Hey Owen Bones, thanks for be part of our series. Can you tell us a little about Owen Bones and is that your real name?
Thanks for inviting me! My real name is Owen *Jones* (clever, I know). Owen Bones is a bit like my alter ego. He does things I might not.
Pigeons and Planes just premiered “Mach One” the lead single off your debut album Dive Club and described it as one of your finest displays of production. Tell us about the track.
The beat was made earlier in the year in one sitting, and I knew right away that it had some special qualities. A close friend of mine was sitting in while I made it, and we imagined it might sound a bit like the inside of a spacecraft during intergalactic travel…the theme stuck, and the name was saved. When picking beats for the full project, I had been listening to a lot of Tunji, and I thought his voice fit. Same with Aaron – he was actually the first person to hear the beat.
How did you get into music production and what have been some of your biggest obstacles so far?
I bought a Maschine when I was 16, and I hammered away for years getting comfortable with different software. First I wanted to make rap instrumentals, then I wanted to make dubstep because of Skrillex, and then I spent a good four years making whatever would come out of my head. The biggest obstacle that I faced, and still face, is defining what my sound is. I find it difficult to make more “experimental” music that is also easy and accessible to play live.
We read the album is said to be a concept album about a diver. Can you give us some more insight and walk us through the Field Operations Manual?
I have been scuba diving since I turned 12, so spending time underwater is very important to me. I feel that diving has taught me a lot of lessons, the most important of which is the necessity of exploring the unknown. Dive Club as a project is meant to draw a comparison between the experience of a diving, and the experience of exploring the depths of new ideas. The Field Operations Manual gives some context to that metaphor – Dive Club is a secret government organization that employs the divers I’m talking about!
Dive Club will feature guest appearances from The Cool Kids, Mothica, Saba, Tunji Ige and lil aaron. How do you go about enlisting artists to collaborate with you and can you walk us through the recording process?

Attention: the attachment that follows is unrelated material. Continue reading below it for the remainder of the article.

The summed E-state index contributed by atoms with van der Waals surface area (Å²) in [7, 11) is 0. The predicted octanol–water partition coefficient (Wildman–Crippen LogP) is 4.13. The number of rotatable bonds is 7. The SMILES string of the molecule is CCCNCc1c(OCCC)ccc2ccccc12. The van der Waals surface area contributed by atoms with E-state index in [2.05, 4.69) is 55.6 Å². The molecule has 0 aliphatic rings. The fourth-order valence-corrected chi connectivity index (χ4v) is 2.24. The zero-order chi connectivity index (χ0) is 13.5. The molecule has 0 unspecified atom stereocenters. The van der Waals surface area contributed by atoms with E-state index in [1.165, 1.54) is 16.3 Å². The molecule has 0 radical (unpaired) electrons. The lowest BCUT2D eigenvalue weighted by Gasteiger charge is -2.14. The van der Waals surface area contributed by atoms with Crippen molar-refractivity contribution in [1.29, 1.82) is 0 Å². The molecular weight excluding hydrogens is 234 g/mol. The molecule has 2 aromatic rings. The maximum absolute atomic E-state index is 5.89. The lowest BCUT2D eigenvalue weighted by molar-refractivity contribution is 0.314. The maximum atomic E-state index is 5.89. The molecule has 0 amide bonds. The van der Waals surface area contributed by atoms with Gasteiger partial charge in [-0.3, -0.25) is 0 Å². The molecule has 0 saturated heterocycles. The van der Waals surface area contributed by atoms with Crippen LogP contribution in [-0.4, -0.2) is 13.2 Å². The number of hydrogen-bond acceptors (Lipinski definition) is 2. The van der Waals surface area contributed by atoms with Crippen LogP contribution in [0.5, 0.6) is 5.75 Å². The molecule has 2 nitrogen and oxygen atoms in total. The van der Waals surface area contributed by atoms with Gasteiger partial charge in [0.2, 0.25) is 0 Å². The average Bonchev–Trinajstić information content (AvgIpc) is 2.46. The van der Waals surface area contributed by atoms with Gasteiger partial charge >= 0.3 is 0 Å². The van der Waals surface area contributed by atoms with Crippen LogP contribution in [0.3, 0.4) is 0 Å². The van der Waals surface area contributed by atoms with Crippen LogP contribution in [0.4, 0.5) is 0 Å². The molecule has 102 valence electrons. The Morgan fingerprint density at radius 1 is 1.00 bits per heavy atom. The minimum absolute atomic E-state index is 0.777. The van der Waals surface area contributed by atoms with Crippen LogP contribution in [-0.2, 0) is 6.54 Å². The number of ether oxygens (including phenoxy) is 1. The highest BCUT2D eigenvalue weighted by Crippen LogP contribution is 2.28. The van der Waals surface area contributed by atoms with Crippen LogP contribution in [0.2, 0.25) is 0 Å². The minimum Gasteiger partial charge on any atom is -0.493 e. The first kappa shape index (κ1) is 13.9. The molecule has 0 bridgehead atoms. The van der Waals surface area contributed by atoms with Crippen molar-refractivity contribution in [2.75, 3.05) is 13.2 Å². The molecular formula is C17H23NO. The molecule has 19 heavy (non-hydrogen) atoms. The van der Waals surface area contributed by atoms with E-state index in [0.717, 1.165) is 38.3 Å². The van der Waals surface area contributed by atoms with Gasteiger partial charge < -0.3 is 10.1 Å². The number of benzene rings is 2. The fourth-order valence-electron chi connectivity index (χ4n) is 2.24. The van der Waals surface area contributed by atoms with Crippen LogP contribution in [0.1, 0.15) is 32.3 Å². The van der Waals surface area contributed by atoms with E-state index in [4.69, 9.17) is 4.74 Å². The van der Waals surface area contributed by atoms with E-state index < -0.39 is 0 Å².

Each artist was different. For example, Mothica and lil aaron are my friends, so I sent them music and asked if they wanted to be involved. I recorded with Mothica in person, but every other artist sent me the files digitally and I was never in the same room as them to record. I reached out to Saba and Tunji, and The Cool Kids were introduced to me by my management.
How has your sound evolved since the release of your Surrender EP?
The main change I have noticed is that I’m now shooting for a much more live, organic sound. There are still some very electronic sounding beats on Dive Club, but most of the instrumentals use “live” drums and other organic instruments in place of synths and effects. I’ve also become much more confident in making “weird” stuff…I’m totally unconcerned with making music for DJ sets.
Chicago is home to some of the hottest acts — Kanye West, Chance The Rapper, Frankie Knuckles, Mark Farina — how has growing up in a dynamic city influenced your sound?
More than anything, it has encouraged me to experiment. Making music and trying trying to innovate have always been my main interests, and I owe that to the fast paced nature of culture in the city. All of my peers were doing the same thing. For example, a lot of the Savemoney guys went to my high school. I watched the genesis of Chace, Towkio, and Vic up close. I figured, “I can do that, too.”
You recently performed the Spotify Fresh Finds showcase, which was broadcast live on their Snapchat and your single “Mach One” was featured in their New Music Friday playlist. What was that experience like and how has being featured in their New Music Friday playlist exposed you to a wider audience?
The support from Spotify has been game-changing. After Stuntman, a song from my last EP, was featured on their Fresh Finds playlist, it was the #1 viral song in the US for a few days. It’s hard to wrap your mind around that many people hearing something you made. I gained 100,000 new listeners overnight from New Music Friday. It has empowered me, knowing that I am making music that is resonating with people around the world. Access to that many ears has been transformative, not just for my career, but for my creative process.
What’s next for Owen Bones? Any shows we should be aware of?
The full Dive Club project will be out before December, and I’m performing with Machinedrum in Chicago on October 6th. Beyond that, I can’t talk about anything else yet – keep an eye out, though. I’ll be playing more shows before the year ends, and I’m already thinking about what kind of music is coming next.